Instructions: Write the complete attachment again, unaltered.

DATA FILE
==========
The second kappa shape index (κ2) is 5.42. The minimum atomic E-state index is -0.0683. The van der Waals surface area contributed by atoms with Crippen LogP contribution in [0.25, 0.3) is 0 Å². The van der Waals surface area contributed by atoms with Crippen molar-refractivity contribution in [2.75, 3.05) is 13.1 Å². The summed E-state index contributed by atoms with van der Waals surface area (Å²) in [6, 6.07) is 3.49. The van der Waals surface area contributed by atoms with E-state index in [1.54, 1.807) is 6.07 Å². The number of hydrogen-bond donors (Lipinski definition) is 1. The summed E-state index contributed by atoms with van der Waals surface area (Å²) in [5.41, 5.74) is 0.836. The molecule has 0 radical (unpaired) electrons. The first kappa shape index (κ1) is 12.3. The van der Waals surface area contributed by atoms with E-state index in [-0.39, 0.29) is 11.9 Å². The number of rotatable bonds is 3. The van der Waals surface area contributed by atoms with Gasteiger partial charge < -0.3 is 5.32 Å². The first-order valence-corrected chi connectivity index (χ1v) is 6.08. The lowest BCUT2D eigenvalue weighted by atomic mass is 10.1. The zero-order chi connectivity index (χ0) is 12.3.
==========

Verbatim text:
The second kappa shape index (κ2) is 5.42. The minimum atomic E-state index is -0.0683. The van der Waals surface area contributed by atoms with Crippen LogP contribution in [0.25, 0.3) is 0 Å². The van der Waals surface area contributed by atoms with Crippen molar-refractivity contribution in [2.75, 3.05) is 13.1 Å². The summed E-state index contributed by atoms with van der Waals surface area (Å²) in [6, 6.07) is 3.49. The van der Waals surface area contributed by atoms with E-state index in [1.54, 1.807) is 6.07 Å². The number of hydrogen-bond donors (Lipinski definition) is 1. The summed E-state index contributed by atoms with van der Waals surface area (Å²) in [5.41, 5.74) is 0.836. The molecule has 0 radical (unpaired) electrons. The first kappa shape index (κ1) is 12.3. The van der Waals surface area contributed by atoms with E-state index in [-0.39, 0.29) is 11.9 Å². The number of rotatable bonds is 3. The van der Waals surface area contributed by atoms with Gasteiger partial charge < -0.3 is 5.32 Å². The first-order valence-corrected chi connectivity index (χ1v) is 6.08. The lowest BCUT2D eigenvalue weighted by atomic mass is 10.1. The zero-order chi connectivity index (χ0) is 12.3.